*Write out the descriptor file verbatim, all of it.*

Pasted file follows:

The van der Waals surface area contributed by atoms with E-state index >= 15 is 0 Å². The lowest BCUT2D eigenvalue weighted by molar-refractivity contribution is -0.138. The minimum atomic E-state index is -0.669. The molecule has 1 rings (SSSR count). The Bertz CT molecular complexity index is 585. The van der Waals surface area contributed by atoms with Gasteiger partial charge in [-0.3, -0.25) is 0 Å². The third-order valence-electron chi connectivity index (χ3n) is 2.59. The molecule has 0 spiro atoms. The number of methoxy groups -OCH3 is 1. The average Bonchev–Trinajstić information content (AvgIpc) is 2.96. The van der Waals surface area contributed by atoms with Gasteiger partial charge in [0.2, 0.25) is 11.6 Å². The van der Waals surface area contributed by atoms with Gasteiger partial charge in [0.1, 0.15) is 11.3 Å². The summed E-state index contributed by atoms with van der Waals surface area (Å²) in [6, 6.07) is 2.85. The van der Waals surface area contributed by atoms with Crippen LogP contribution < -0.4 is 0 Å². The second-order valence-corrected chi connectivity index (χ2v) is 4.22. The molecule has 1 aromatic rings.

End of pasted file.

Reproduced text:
The van der Waals surface area contributed by atoms with E-state index >= 15 is 0 Å². The lowest BCUT2D eigenvalue weighted by molar-refractivity contribution is -0.138. The minimum atomic E-state index is -0.669. The molecule has 1 rings (SSSR count). The Bertz CT molecular complexity index is 585. The van der Waals surface area contributed by atoms with Gasteiger partial charge in [-0.3, -0.25) is 0 Å². The third-order valence-electron chi connectivity index (χ3n) is 2.59. The molecule has 0 spiro atoms. The number of methoxy groups -OCH3 is 1. The average Bonchev–Trinajstić information content (AvgIpc) is 2.96. The van der Waals surface area contributed by atoms with Gasteiger partial charge in [0.2, 0.25) is 11.6 Å². The van der Waals surface area contributed by atoms with Gasteiger partial charge in [0.1, 0.15) is 11.3 Å². The summed E-state index contributed by atoms with van der Waals surface area (Å²) in [6, 6.07) is 2.85. The van der Waals surface area contributed by atoms with Crippen LogP contribution < -0.4 is 0 Å². The second-order valence-corrected chi connectivity index (χ2v) is 4.22. The molecule has 1 aromatic rings.